This Ancient Remedy May Be The Secret To Eliminating Cramps & Other Period Problems

Integrative Medicine Doctor By Taz Bhatia, M.D.
Integrative Medicine Doctor
Dr. Taz Bhatia is a board-certified physician, specializing in integrative and emergency medicine, pediatrics and prevention, with expertise in women’s health, weight-loss, hormone balance and nutrition. She attended Emory University, the University of Georgia and the Medical College of Georgia.

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I could go on for days when it comes to the countless benefits of traditional Chinese medicine (TCM), one of the oldest and most renowned forms of medicine, alongside ayurveda. Although it's taken some time for TCM to make its way from the east side, I'm so happy to see the Western world embracing it since it has been shown to be effective in treating a myriad of different diseases and health issues, including chronic pain, indigestion, hormonal imbalances, infertility, arthritis, and even PMS. That last one is important to the three in four women who report experiencing PMS symptoms each month including fatigue, mood swings, abdominal cramps, and joint pain along with a slew of other unpleasant symptoms from acne to depression. Luckily, TCM can help. Here are some of the ways I like to incorporate TCM in my treatment of patients' PMS symptoms:

1. Eat vitamin E.

This nutrient is known to boost progesterone levels, the hormone released by your ovaries that plays a critical role in your monthly cycle. Progesterone is responsible for pregnancy as well. Low progesterone can make PMS symptoms worse and even cause hot flashes, night sweats, trouble sleeping, and irritability. Sunflower seeds, almonds, avocado, and salmon are all rich sources of vitamin E, but you can also take a 200-IU supplement the few days before your period is scheduled to arrive to help relieve cramping.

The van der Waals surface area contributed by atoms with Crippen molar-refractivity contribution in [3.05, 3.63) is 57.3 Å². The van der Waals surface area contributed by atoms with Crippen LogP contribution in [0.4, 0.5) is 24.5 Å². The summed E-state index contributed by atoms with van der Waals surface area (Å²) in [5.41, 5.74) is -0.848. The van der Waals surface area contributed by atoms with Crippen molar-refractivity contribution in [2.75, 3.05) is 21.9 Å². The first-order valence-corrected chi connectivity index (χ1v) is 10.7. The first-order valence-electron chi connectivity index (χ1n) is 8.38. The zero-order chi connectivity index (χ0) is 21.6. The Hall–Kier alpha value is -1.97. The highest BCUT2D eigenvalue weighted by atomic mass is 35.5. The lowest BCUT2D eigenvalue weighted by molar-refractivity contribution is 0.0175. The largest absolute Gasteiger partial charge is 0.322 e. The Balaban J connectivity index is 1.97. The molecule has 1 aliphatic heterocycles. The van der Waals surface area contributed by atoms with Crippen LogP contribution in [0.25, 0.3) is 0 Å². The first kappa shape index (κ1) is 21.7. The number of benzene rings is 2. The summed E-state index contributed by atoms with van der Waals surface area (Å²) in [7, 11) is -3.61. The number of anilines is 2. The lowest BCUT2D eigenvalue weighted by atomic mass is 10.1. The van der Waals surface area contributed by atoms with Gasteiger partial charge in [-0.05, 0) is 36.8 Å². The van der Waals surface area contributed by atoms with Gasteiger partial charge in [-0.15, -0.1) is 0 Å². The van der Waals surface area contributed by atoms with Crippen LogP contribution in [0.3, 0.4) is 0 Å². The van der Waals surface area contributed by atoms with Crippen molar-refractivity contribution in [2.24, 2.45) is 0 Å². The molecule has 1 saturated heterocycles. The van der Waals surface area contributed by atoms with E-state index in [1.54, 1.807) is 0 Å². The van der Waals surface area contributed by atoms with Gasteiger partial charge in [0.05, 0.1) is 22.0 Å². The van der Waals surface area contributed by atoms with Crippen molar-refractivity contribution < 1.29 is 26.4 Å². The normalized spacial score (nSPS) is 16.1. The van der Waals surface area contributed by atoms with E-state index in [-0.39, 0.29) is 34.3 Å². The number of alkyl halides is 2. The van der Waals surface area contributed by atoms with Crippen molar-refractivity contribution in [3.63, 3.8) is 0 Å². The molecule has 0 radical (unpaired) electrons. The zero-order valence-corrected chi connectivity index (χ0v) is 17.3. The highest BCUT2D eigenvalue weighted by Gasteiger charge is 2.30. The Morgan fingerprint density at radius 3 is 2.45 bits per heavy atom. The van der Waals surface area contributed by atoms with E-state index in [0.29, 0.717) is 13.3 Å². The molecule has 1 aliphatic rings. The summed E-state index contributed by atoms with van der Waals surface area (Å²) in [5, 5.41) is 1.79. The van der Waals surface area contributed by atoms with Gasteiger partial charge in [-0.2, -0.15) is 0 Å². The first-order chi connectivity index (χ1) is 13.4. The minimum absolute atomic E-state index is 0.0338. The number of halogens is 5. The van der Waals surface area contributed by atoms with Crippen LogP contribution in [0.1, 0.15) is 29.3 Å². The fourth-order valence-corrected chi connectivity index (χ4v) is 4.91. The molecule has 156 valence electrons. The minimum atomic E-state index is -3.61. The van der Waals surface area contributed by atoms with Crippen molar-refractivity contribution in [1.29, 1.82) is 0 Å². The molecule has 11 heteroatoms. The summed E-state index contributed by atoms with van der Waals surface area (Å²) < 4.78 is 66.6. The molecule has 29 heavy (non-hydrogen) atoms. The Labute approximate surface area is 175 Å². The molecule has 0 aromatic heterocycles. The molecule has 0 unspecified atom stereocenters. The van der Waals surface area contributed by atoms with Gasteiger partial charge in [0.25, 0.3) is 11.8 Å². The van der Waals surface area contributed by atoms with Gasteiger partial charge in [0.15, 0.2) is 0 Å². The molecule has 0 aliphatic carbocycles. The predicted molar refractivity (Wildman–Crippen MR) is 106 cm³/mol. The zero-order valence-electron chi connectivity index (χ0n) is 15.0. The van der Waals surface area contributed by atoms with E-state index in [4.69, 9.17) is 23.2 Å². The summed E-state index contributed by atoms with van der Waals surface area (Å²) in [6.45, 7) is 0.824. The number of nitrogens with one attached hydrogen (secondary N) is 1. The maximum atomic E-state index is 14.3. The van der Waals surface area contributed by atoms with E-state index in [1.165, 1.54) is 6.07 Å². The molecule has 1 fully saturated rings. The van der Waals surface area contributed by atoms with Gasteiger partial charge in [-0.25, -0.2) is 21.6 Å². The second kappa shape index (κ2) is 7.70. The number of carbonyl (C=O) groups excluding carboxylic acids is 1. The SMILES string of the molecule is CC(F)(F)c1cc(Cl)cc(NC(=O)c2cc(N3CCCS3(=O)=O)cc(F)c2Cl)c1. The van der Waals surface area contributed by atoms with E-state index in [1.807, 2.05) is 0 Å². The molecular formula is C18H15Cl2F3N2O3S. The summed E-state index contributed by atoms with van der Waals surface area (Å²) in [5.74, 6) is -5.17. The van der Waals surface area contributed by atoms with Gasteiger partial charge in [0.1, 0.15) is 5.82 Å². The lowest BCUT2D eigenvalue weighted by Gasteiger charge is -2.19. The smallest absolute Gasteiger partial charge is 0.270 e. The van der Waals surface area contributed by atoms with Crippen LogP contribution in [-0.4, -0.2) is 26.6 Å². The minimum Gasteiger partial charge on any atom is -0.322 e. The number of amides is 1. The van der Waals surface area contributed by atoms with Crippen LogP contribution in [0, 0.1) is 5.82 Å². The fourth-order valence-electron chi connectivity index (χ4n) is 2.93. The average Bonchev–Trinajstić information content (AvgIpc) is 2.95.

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2. Increase your protein.

Remember, painful periods in TCM are associated with chi (a term we use in Chinese medicine that means "life energy") and blood stagnation (or your energy not moving as well through your body). For this reason, digestion may be affected. TCM recommends removing raw, cold foods the week prior to your period and increasing protein through chicken, fish, beef, or lamb to increase chi. If you have trouble digesting protein well, you may consider adding a digestive enzyme to help break down your food—especially with heavier meals.

3. Get moving.

Exercise might be the last thing you want to do when you're crampy, bloated, and plain irritated, but it's actually one of the best thing you can do to feel better fast. The best way to go about this is to start small—even a relaxing type of exercise such as yoga or swimming is enough to get blood and chi moving throughout your body. When we're stagnant, so is our chi, so I encourage women to at least try to get moving to naturally fight the uncomfortable symptoms caused by menstruation.

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4. Arm yourself with magnesium.